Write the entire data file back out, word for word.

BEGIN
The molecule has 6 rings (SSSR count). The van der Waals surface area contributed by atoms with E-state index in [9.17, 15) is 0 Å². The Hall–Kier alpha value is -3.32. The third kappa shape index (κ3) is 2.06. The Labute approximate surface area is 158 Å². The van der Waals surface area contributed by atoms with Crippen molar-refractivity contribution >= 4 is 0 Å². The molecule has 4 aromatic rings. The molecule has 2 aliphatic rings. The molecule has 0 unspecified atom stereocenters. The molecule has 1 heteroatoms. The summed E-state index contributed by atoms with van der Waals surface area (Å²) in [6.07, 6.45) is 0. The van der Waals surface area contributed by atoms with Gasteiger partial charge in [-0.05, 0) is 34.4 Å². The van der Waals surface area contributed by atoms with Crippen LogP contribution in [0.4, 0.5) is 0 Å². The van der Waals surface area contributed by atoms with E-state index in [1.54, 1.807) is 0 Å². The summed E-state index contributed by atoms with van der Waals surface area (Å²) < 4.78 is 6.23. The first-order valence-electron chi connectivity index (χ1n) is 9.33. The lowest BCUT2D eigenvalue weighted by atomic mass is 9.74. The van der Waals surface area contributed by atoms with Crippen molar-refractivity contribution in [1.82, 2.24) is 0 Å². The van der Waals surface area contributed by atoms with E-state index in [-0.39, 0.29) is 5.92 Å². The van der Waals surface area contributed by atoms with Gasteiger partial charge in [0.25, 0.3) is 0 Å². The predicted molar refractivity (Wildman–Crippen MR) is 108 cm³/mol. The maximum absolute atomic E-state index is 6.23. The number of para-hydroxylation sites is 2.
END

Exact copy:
The molecule has 6 rings (SSSR count). The van der Waals surface area contributed by atoms with E-state index in [9.17, 15) is 0 Å². The Hall–Kier alpha value is -3.32. The third kappa shape index (κ3) is 2.06. The Labute approximate surface area is 158 Å². The van der Waals surface area contributed by atoms with Crippen molar-refractivity contribution >= 4 is 0 Å². The molecule has 4 aromatic rings. The molecule has 2 aliphatic rings. The molecule has 0 unspecified atom stereocenters. The molecule has 1 heteroatoms. The summed E-state index contributed by atoms with van der Waals surface area (Å²) in [6.07, 6.45) is 0. The van der Waals surface area contributed by atoms with Gasteiger partial charge in [-0.05, 0) is 34.4 Å². The van der Waals surface area contributed by atoms with Crippen LogP contribution in [0.4, 0.5) is 0 Å². The van der Waals surface area contributed by atoms with E-state index in [1.54, 1.807) is 0 Å². The summed E-state index contributed by atoms with van der Waals surface area (Å²) < 4.78 is 6.23. The first-order valence-electron chi connectivity index (χ1n) is 9.33. The lowest BCUT2D eigenvalue weighted by atomic mass is 9.74. The van der Waals surface area contributed by atoms with Crippen molar-refractivity contribution in [1.82, 2.24) is 0 Å². The van der Waals surface area contributed by atoms with E-state index in [-0.39, 0.29) is 5.92 Å². The van der Waals surface area contributed by atoms with Gasteiger partial charge in [0.25, 0.3) is 0 Å². The predicted molar refractivity (Wildman–Crippen MR) is 108 cm³/mol. The maximum absolute atomic E-state index is 6.23. The number of para-hydroxylation sites is 2.